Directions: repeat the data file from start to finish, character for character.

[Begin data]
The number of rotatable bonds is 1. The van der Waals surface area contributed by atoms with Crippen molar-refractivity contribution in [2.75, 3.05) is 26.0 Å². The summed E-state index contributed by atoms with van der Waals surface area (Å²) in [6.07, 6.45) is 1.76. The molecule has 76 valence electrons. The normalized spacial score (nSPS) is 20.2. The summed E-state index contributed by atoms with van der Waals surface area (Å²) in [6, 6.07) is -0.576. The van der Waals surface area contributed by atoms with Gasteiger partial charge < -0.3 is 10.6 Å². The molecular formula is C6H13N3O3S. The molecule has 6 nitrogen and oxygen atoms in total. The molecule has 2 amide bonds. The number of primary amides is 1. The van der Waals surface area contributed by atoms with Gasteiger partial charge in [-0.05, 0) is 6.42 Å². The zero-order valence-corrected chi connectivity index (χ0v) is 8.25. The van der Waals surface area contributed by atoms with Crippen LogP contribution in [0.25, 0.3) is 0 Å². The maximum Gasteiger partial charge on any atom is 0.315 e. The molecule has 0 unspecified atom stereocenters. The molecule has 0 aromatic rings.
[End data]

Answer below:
The number of rotatable bonds is 1. The van der Waals surface area contributed by atoms with Crippen molar-refractivity contribution in [2.75, 3.05) is 26.0 Å². The summed E-state index contributed by atoms with van der Waals surface area (Å²) in [6.07, 6.45) is 1.76. The molecule has 76 valence electrons. The normalized spacial score (nSPS) is 20.2. The summed E-state index contributed by atoms with van der Waals surface area (Å²) in [6, 6.07) is -0.576. The van der Waals surface area contributed by atoms with Gasteiger partial charge < -0.3 is 10.6 Å². The molecular formula is C6H13N3O3S. The molecule has 6 nitrogen and oxygen atoms in total. The molecule has 2 amide bonds. The number of primary amides is 1. The van der Waals surface area contributed by atoms with Gasteiger partial charge in [-0.05, 0) is 6.42 Å². The zero-order valence-corrected chi connectivity index (χ0v) is 8.25. The van der Waals surface area contributed by atoms with Crippen LogP contribution in [0.25, 0.3) is 0 Å². The maximum Gasteiger partial charge on any atom is 0.315 e. The molecule has 0 unspecified atom stereocenters. The molecule has 0 aromatic rings.